Use this URL to cite or link to this record in EThOS: http://ethos.bl.uk/OrderDetails.do?uin=uk.bl.ethos.445597
Title: Responding to the health needs of internally displaced persons : an analysis of the Indonesian health system
Author: Massie, Roy
Awarding Body: Queen Margaret University
Current Institution: Queen Margaret University
Date of Award: 2008
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Abstract:
Since 1998, several provinces in Indonesia have suffered a number of violent conflicts causing massive destruction, several thousand deaths and creating over a million displaced people. This happened in North Maluku and Central Kalimantan Provinces. In 1999 the displaced people from North Maluku took flight to Manado municipality and in 2001 those from Central Kalimantan fled to Sampang District. These recipient areas were selected for this study because of their differing characteristics, including presence of IDPs; urban/rural; and levels of development. While the central government was initially responsible for providing adequate support in the first two -three years of their displacement in both areas, this changed at the end of 2003 when the central government terminated their support for the IDPs. During this period, authority for developing health programmes and services had been devolved to local government by central government through the health decentralisation policy in 2001, which created additional challenges to their meeting the needs of the incoming IDP population and particularly after the removal of government support for IDPs in 2003. This research was designed to contribute to a policy or model to be developed by the Indonesian health authorities to provide services for IDPs. The research questions were: what are the key health needs of the displaced population in the two selected recipient areas in Indonesia; what are the problems experienced by services in the municipality and district in seeking to meet these needs; to what extent has the public sector identified and responded to the health needs of the IDPs in the context of the health decentralisation policy that was currently being implemented in these two areas; on the basis of the preceding analysis, what are appropriate recommendations for the provision of health services to the displaced populations of Indonesia? The research employed mixed methods in handling the above questions. It was conducted through direct observation, surveys and focus group discussions (FGD) with IDPs. Semi-structured interviews were conducted with the Heads of the Municipal/District Health Offices and Heads of selected puskesmas in the recipient IDP areas. Respondents for surveys were selected by using a formula for estimating statistical proportions. 71 respondents in Manado and 116 respondents in Sampang were selected and respondents for FGD were selected through purposive sampling. This thesis presents the effect of the reception of IDPs on the local health systems and the responses of the areas that received them. It argues that IDPs, trapped in complex emergency situations with consequent increased health needs, added a burden to the health systems in the recipient areas The findings indicated that the local health authorities were unable to fully meet the health needs of the IDPs and therefore suggested that local health systems need to be improved at the same time as the implementation of the health decentralisation policy. This thesis provides recommendations for the public health sector capacity in the areas that received the IDPs. These are intended to enable the national health system to fill the gap between the health needs of the IDPs and the local authority health system. Recommendations include: redefinition of functions of local health institutions, ensuring a better quality of health service and strengthening the referral system.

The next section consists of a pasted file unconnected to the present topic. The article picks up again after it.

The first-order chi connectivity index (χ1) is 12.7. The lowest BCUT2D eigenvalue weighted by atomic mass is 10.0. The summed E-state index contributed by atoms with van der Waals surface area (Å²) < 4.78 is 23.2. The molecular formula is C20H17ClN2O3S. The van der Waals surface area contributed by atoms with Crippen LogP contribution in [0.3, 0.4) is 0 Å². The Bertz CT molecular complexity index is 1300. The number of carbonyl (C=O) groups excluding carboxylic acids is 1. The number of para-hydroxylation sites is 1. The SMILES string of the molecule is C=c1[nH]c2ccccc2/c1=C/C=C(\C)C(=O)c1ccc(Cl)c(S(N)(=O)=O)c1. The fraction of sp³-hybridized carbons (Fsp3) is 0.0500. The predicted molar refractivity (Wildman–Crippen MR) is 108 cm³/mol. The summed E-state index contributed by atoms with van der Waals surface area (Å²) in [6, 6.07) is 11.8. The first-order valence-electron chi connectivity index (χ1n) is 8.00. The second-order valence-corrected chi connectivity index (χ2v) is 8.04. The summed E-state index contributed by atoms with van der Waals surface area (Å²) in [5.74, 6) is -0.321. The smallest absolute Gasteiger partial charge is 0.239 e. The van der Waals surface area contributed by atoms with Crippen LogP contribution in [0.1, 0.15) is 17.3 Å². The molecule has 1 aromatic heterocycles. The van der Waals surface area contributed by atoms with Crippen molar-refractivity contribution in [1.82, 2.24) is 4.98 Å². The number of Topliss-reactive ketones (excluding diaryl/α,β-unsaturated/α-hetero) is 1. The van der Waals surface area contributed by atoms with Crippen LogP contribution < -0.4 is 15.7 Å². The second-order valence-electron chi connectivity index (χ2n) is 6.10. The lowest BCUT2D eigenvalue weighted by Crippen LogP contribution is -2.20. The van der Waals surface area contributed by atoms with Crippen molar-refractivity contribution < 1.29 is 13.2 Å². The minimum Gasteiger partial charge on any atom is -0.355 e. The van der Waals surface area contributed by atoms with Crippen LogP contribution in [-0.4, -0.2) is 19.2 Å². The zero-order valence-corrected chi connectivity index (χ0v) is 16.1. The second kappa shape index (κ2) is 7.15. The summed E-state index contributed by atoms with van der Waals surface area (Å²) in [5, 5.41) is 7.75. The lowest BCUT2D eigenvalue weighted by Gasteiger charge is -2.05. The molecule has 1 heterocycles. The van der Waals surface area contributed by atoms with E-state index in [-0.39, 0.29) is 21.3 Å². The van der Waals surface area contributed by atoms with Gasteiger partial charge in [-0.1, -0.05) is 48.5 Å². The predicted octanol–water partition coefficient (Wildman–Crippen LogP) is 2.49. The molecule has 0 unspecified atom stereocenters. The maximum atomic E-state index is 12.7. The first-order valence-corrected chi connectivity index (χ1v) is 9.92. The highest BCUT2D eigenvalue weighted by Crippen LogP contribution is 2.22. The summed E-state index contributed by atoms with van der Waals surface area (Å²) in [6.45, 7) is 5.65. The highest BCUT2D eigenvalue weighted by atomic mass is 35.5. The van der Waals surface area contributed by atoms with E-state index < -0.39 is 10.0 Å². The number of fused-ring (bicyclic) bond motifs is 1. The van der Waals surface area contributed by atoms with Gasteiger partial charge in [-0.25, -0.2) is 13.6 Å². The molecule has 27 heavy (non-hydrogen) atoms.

Supervisor: Not available Sponsor: Not available
Qualification Name: Thesis (Ph.D.) Qualification Level: Doctoral
EThOS ID: uk.bl.ethos.445597  DOI: Not available
Keywords: Institute for International Health and Development
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